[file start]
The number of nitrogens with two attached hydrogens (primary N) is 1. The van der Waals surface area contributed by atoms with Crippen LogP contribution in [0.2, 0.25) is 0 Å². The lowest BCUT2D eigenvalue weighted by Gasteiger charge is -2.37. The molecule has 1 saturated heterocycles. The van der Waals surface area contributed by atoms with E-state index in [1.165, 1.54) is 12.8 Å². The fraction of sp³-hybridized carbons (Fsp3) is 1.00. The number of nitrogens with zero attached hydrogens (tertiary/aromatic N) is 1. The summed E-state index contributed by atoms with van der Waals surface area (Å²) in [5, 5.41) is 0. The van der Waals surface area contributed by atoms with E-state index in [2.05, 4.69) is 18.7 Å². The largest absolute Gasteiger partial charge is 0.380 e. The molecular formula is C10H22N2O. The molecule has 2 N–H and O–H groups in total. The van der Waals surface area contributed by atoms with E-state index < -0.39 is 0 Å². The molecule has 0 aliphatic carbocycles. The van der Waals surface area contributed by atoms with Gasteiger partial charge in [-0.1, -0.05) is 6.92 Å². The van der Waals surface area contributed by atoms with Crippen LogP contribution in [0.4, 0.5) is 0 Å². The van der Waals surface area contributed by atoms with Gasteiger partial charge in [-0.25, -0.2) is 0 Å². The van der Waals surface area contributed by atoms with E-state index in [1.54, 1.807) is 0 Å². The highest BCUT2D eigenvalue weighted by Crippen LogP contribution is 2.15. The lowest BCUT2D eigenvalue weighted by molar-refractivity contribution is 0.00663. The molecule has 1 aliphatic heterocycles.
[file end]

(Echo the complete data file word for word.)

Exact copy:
The number of nitrogens with two attached hydrogens (primary N) is 1. The van der Waals surface area contributed by atoms with Crippen LogP contribution in [0.2, 0.25) is 0 Å². The lowest BCUT2D eigenvalue weighted by Gasteiger charge is -2.37. The molecule has 1 saturated heterocycles. The van der Waals surface area contributed by atoms with E-state index in [1.165, 1.54) is 12.8 Å². The fraction of sp³-hybridized carbons (Fsp3) is 1.00. The number of nitrogens with zero attached hydrogens (tertiary/aromatic N) is 1. The summed E-state index contributed by atoms with van der Waals surface area (Å²) in [5, 5.41) is 0. The van der Waals surface area contributed by atoms with E-state index in [2.05, 4.69) is 18.7 Å². The largest absolute Gasteiger partial charge is 0.380 e. The molecular formula is C10H22N2O. The molecule has 2 N–H and O–H groups in total. The van der Waals surface area contributed by atoms with E-state index < -0.39 is 0 Å². The molecule has 0 aliphatic carbocycles. The van der Waals surface area contributed by atoms with Gasteiger partial charge in [-0.1, -0.05) is 6.92 Å². The van der Waals surface area contributed by atoms with Crippen LogP contribution in [0.4, 0.5) is 0 Å². The van der Waals surface area contributed by atoms with Gasteiger partial charge in [-0.25, -0.2) is 0 Å². The van der Waals surface area contributed by atoms with E-state index in [1.54, 1.807) is 0 Å². The highest BCUT2D eigenvalue weighted by Crippen LogP contribution is 2.15. The lowest BCUT2D eigenvalue weighted by molar-refractivity contribution is 0.00663. The molecule has 1 aliphatic heterocycles.